Teaching a Nurse Educator How to Lead and Inform the Future of Nursing
Thanks to rigorous academics and meaningful faculty relationships, alumna Nichole Butler is leveraging her experience in Widener’s nursing PhD program to excel as a nurse educator.
- School of Nursing
When Nichole Butler ’21 began exploring nursing doctoral programs, she knew she wanted a program that would challenge her academically and advance her career as a nurse educator.
It was shortly after a colleague, who happened to be a Widener nursing graduate, recommended Widener’s doctor of nursing science program that Nichole realized that Widener could take her to the next level of her career.
“I decided to take the leap,” Nichole said. “And the rest was history.”
The rigorous program elevated Nichole's knowledge of the science of nursing and prepared her to not only inform the profession, but educate the next generation of nurses. Meaningful faculty relationships, complete with hands-on support and encouragement, delivered a transformational experience for Nichole.
I’ve had one of the best experiences in education that I could have ever imagined." —Nichole Butler '21
Like many Widener graduate students, Nichole enrolled in the program while working full-time. Nichole says that the program’s supportive faculty were instrumental in helping to maintain the delicate balance of her personal and professional responsibilities while pushing her to succeed at every step.
“They’re approachable and always there to make sure that you’re on tasks and challenge your thinking to make you think in a different way,” Nichole said.
One faculty member in particular, Professor Barbara Patterson, director of the nursing PhD program, played an influential role during Nichole's time at Widener. Patterson’s extensive knowledge and experience in the field, along with the personal attention to Nichole's success, put Nichole on track to thrive both in and out of the classroom.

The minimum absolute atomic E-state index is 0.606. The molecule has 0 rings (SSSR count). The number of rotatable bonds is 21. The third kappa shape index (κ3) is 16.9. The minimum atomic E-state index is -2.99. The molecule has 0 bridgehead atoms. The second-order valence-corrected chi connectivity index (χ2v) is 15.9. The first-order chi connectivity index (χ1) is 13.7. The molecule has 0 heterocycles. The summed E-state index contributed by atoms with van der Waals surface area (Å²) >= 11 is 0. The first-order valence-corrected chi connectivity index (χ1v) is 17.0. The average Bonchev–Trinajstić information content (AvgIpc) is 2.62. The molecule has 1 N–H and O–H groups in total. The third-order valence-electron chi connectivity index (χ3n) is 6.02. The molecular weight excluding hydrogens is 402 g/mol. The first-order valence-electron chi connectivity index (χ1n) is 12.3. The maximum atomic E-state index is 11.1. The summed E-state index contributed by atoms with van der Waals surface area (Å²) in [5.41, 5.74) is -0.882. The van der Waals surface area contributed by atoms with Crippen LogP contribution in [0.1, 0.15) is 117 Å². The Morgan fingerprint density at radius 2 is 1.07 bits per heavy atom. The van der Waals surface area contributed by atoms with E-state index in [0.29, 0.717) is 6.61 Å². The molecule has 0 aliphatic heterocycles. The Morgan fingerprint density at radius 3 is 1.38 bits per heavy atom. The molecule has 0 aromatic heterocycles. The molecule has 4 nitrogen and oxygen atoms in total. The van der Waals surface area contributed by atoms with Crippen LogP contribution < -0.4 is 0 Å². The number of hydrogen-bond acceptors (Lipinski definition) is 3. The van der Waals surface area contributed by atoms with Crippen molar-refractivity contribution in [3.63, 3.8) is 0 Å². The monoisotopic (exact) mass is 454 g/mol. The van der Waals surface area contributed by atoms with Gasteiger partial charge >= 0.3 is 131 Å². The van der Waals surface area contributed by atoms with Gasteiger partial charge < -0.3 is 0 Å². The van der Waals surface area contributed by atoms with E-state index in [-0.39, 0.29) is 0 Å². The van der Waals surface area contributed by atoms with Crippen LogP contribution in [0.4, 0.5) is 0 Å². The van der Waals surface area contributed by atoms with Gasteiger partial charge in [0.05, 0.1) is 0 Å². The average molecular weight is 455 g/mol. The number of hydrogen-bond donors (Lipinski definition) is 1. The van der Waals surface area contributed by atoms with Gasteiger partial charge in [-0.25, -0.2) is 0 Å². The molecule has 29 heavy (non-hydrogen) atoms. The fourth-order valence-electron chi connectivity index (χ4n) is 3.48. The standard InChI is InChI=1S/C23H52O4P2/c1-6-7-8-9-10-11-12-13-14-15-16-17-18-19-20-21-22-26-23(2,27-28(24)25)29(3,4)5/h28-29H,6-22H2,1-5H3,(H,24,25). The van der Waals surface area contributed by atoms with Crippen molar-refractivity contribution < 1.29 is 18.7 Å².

“There aren’t a lot of African-American women who pursue PhD programs so her support throughout this process was astounding,” said Nichole.
Nichole credits Patterson and other nursing faculty, such as Dean Anne Krouse, Professor Mary Baumberger-Henry, and Associate Professor Brenda Kucirka, for instilling in her the importance of networking within the profession.
“Dr. Patterson was instrumental in helping me and other students to network, and I feel that that is wonderful,” said Nichole.
While enrolled in the program, Nichole was nominated to be a scholar in the National League for Nursing’s (NLN) Jonas Scholars Program. A key priority in the NLN, the program focuses on developing scholarship skills among doctoral nursing students to further advance nursing practice and ultimately create a positive impact on patient care.
According to Nichole, the program was pivotal in her academic career as it opened doors to make new connections with fellow nursing peers from similar backgrounds.
“The opportunity Introduced me to people in nursing and other African-Americans in doctoral programs,” Nichole said.
After graduating from the program in December 2021, Nichole is leveraging her research experience and growing network of nursing scholars and peers to excel as a nurse educator and leave a mark on her students and the profession.